September 7, 2021
Rewind | Club Life
Word & Image : Jay French
I get the call on a Monday night. “What are you doing tomorrow? I need you to go and check out a place. There’ll be food and shuttles. Keen?” says the voice on the other end of the phone. “Sure. I can make that work,” I reply. “Oh, and you need to bring your own riders too. Good luck.”
How do you convince someone to come and ride for you with only hours’ notice? It’s simple. You make them an offer they can’t refuse.
The Offer: “Do you want to come and ride a freshly made private trail, followed by some delicious food cooked specifically for you, spend the night in an alpine lodge and follow it up with some shuttles around the Craigieburn–Cheeseman area?”
Answer: “Yes.” Unsurprisingly.
First off, I pick up my mate John Paul Jones (not the famous Led Zeppelin bassist) and we make tracks out of town. It’s a cracking day, around the 35-degree mark. JJ is from Sheffield, in the UK, and he’s found he doesn’t work so well in the heat, so sacking the day off to go for an adventure in the mountains was a no-brainer.
Pulling in to the Porters access road driveway, we find a white van parked across the gate. All you can see is the front door open, bare feet propped up between the door and the windscreen. Top off, sunglasses on, making the most of the hot summer sun. It’s Sam Blenkinsop, unable to resist the pull of food and bicycles.
We make our way up to the lodge that we’ll be staying at. It’s a typical ski-field setting: shingle road, rock, tussocks, peaks and valleys. We’re truly spoilt to live where this is just down the road. The lodge is traditionally a ski lodge, the authentic Kiwi club-style lodge. There’s a big room for eating, drinking and congregating after a hard day on the slopes, and accommodation down below. This kind of setup works perfectly for the biking season too.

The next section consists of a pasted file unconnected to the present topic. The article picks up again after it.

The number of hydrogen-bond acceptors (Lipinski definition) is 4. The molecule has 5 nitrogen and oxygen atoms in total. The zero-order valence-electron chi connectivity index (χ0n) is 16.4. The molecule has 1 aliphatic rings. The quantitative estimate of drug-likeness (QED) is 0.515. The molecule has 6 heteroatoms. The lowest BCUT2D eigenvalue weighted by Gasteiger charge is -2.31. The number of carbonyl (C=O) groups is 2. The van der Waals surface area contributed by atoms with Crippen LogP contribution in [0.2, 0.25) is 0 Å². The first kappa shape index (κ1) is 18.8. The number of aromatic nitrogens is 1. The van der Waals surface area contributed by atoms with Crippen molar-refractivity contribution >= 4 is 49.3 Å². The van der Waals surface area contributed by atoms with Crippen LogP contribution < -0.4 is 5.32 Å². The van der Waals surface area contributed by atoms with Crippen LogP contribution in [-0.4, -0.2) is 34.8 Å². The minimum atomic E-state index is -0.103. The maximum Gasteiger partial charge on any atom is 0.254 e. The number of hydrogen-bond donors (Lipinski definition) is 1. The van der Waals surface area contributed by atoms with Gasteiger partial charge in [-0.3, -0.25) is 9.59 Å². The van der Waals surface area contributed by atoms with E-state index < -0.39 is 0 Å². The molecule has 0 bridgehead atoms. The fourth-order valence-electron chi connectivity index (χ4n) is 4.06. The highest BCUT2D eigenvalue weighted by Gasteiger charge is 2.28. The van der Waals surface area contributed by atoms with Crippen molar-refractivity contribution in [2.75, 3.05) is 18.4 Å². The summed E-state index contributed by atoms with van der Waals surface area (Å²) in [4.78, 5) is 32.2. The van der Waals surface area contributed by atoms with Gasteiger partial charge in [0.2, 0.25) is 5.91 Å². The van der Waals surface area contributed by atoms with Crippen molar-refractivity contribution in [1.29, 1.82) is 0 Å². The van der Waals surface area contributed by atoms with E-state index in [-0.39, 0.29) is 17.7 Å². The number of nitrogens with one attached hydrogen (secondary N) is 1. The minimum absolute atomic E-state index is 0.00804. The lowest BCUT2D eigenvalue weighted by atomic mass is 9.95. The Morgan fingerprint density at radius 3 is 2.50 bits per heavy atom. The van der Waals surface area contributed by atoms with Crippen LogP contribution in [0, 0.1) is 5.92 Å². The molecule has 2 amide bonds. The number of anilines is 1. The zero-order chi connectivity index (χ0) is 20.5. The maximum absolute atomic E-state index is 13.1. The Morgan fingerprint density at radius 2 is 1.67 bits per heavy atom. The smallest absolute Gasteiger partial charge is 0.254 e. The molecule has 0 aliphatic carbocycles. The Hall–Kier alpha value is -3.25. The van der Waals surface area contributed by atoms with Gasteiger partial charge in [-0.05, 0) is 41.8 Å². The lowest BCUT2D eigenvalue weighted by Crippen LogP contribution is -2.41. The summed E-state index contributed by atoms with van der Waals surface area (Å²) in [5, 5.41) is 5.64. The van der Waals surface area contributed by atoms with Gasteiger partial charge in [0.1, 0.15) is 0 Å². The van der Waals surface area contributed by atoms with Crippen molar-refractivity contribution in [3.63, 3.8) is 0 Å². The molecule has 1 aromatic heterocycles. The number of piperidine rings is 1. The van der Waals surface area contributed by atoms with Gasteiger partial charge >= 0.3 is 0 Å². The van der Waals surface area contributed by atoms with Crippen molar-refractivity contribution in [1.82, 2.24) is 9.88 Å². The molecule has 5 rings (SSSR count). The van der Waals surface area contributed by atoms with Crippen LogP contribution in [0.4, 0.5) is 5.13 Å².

Our liaison Jase greets us, and from the outset it’s obvious how stoked he is for this project. With an infectious enthusiasm, an endless supply of energy, and always a yarn to spin, he’s the perfect type of person to get stuck in to a project like this. If you’re coming back to the lodge after a long ride, or you’re getting picked up from your sixth shuttle of the day, perhaps you’re feeling a bit worn out, Jase’s energy immediately rubs off on you and you’re already getting excited for the next thing.
Jase is looking after the biking side of things, while back in the lodge, Bruno and Michelle are taking care of everyone who sets foot inside the building. This team has come together to provide something unique and very attractive for this area. Basically, they’re offering the dream. You get to shuttle some of the best mountain biking in New Zealand, and follow it up with a cold beer in the sun, delicious food, a comfortable bed with an amazing view, where you wake up and send it all over again.
The team at Porters Lodge have gone one step further than just offering access to the pre-existing local riding; they’ve created their own trails. Picture this for a second. It’s late in the day, the last rays of sun are streaming down the valley. You’re sitting outside enjoying a chilled brew, chatting to your mates about the day’s riding. However, you feel you’ve got just a tiny bit of energy left, enough for a few more jumps and a few more berms. What’s that materialising in front of you, literally metres away from the lodge door? Why, it’s a trail. A specially built trail with lots of turns and features, snaking its way down the hill in front of you. That’s literally what they’ve done here. Or take this scenario. You’ve done your whole day’s riding, and you’re spent. Totally wrecked. But you’ve brought your kids, and being that they’re kids, they’re pleading, “Mum, Dad, we’ve got so much energy, we want to ride more.” Perfect. “Go for it,” you say. You put your feet up, grab a glass of wine, order some food and you can watch them ride up and down to their heart’s content, all from the tables out front.